After obtaining the recombinant DNA, it is common to transform into E. coli to screen for recombinant DNA and amplify it. But I would like to ask can we amplify it using PCR?

I think there will be 3 DNA molecules after restriction-ligation:

  1. recombinant DNA 2. self-ligated plasmid 3. unligated fragment containing the gene of interest (GOI)

To amplify recombinant plasmid only, can we design primers that span through the insert fragment and the vector, which can only pair well with the recombinant plasmid, but other types?

However, I don't know whether this restriction in primer design will affect GC%. So I am thinking whether we can do phosphatase treatment to prevent self-ligation, then add exonuclease to digest all linear DNA i.e. only retain recombinant plasmid eventually, so the restriction can be overcome (since we can design primer on suitable location on recombinant plasmid now), may I ask is this valid?

After PCR, the recombinant plasmid is linearized (2 blunt ends created by forward and reverse primers if I understand correctly?), which becomes less stable since it can be degraded by exonuclease. Therefore, can we add ligase to circularize the plasmid? Can ligases ligate 2 blunt ends?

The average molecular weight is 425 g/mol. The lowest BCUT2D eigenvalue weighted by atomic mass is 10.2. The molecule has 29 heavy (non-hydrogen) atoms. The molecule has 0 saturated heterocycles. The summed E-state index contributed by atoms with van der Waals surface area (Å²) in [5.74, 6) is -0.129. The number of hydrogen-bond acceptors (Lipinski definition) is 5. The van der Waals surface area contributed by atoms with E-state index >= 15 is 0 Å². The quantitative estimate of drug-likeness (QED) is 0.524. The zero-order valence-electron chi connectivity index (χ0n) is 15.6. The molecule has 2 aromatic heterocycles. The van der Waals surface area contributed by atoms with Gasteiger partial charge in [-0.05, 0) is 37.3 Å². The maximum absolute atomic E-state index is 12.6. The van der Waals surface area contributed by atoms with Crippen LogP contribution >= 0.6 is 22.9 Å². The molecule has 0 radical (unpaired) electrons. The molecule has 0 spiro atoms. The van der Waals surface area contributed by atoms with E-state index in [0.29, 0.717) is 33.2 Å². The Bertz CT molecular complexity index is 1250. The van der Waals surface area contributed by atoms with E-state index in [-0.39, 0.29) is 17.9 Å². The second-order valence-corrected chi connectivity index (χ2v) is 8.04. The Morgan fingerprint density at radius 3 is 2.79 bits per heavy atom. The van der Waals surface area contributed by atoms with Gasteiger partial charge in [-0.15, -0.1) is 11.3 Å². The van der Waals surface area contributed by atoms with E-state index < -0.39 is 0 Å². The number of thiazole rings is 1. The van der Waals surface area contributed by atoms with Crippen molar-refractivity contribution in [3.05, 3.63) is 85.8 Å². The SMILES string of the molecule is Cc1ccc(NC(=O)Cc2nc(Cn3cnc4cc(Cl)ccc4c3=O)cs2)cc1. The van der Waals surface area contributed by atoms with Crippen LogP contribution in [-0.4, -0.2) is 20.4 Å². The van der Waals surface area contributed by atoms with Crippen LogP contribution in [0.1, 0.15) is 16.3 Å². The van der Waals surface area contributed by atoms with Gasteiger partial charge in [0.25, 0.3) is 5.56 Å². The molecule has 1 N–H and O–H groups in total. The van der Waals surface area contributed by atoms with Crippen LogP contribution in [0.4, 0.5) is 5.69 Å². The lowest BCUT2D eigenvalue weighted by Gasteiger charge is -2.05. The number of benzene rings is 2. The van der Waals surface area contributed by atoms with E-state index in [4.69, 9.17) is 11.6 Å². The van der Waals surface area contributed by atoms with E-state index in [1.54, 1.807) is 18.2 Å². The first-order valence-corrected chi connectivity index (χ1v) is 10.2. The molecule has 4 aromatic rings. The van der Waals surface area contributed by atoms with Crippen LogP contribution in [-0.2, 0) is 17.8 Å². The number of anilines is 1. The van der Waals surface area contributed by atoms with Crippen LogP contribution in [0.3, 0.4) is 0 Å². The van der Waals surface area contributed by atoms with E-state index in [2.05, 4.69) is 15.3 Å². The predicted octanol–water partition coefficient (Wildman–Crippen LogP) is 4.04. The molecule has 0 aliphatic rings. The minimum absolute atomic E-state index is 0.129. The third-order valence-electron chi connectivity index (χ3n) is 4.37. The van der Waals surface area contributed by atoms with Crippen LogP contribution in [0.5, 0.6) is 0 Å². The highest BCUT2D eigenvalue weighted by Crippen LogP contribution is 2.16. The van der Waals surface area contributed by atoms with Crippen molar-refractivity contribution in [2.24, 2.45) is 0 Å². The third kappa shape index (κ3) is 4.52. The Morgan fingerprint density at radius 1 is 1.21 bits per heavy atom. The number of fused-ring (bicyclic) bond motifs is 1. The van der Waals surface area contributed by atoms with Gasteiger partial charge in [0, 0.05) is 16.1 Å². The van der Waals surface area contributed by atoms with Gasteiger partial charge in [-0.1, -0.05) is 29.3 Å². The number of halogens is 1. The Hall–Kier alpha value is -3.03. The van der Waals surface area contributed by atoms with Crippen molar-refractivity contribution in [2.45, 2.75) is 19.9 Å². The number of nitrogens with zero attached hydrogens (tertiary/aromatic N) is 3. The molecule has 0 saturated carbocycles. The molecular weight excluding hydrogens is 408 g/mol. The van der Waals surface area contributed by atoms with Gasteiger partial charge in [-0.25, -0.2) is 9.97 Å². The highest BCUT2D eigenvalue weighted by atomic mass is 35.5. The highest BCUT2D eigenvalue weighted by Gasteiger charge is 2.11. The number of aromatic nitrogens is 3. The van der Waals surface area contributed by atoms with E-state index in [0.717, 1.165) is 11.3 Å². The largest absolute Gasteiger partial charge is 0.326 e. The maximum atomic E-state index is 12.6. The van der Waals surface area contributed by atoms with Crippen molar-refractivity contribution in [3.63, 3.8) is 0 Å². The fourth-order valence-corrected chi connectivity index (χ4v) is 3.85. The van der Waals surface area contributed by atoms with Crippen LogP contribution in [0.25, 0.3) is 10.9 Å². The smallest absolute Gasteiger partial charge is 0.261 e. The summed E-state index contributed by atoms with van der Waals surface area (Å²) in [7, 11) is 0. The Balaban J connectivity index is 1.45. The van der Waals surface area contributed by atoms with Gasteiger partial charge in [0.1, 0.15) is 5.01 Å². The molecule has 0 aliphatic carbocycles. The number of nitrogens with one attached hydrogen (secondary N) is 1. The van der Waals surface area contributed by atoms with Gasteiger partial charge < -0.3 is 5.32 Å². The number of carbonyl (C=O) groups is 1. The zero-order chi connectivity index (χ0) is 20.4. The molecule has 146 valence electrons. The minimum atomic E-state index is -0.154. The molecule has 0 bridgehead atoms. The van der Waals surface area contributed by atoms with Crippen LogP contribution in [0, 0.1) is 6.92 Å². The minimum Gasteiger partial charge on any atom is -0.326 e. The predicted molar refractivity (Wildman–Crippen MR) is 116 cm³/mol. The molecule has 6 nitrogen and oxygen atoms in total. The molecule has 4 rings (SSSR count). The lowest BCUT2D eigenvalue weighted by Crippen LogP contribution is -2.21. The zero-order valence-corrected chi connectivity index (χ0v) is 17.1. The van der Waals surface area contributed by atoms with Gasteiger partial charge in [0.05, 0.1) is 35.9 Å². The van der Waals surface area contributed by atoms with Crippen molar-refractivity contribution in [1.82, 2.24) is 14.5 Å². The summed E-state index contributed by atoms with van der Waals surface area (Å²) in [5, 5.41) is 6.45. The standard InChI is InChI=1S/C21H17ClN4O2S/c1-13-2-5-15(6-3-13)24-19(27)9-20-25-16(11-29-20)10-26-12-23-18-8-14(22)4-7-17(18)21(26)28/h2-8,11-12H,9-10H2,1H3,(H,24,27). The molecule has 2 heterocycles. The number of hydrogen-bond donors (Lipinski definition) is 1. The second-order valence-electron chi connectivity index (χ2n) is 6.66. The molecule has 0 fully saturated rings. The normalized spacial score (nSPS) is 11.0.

I don't know whether this method can be done but I am thinking if we just want the amplify the DNA (don't need the protein product) after generating recombinant plasmids, won't this be more efficient than bacterial transformation?

Thank you and please correct if I made any mistakes.

  • $\begingroup$ why would someone go through the hassle of cloning a fragment into a plasmid if you have no intention to use the plasmid for anything? $\endgroup$
    – MikeyC
    Dec 1, 2021 at 21:01
  • $\begingroup$ I’m voting to close this question because it is unclear, seems to contain multiple questions, and shows no evidence of the expected prior research. Please note that each of those is sufficient reason for closure on this site. Please see the help center starting with How to Ask for details. It also appears to be based on a misunderstanding of how and why molecular cloning is done. $\endgroup$
    – tyersome
    Jan 2, 2022 at 20:59

1 Answer 1


I'm not at all sure that you recognize the process here. Generally the bacteria are used for amplification of the plasmid to levels at which you would use it. Doing this by PCR is technically possible, but much much more expensive, has a higher error rate (due to error prone DNA polymerases), and requires extra steps. You also won't get as much DNA out as you would from a bacterial culture. Culture is also scalable - you want more DNA, just grow more bacteria. Once you have a plasmid transformed into a bacterial strain, you can store stocks of this at -80 in glycerol form. You can then scrape a small bit, grow overnight and perform a <2h procedure the next day and end up with several micrograms of very clean DNA.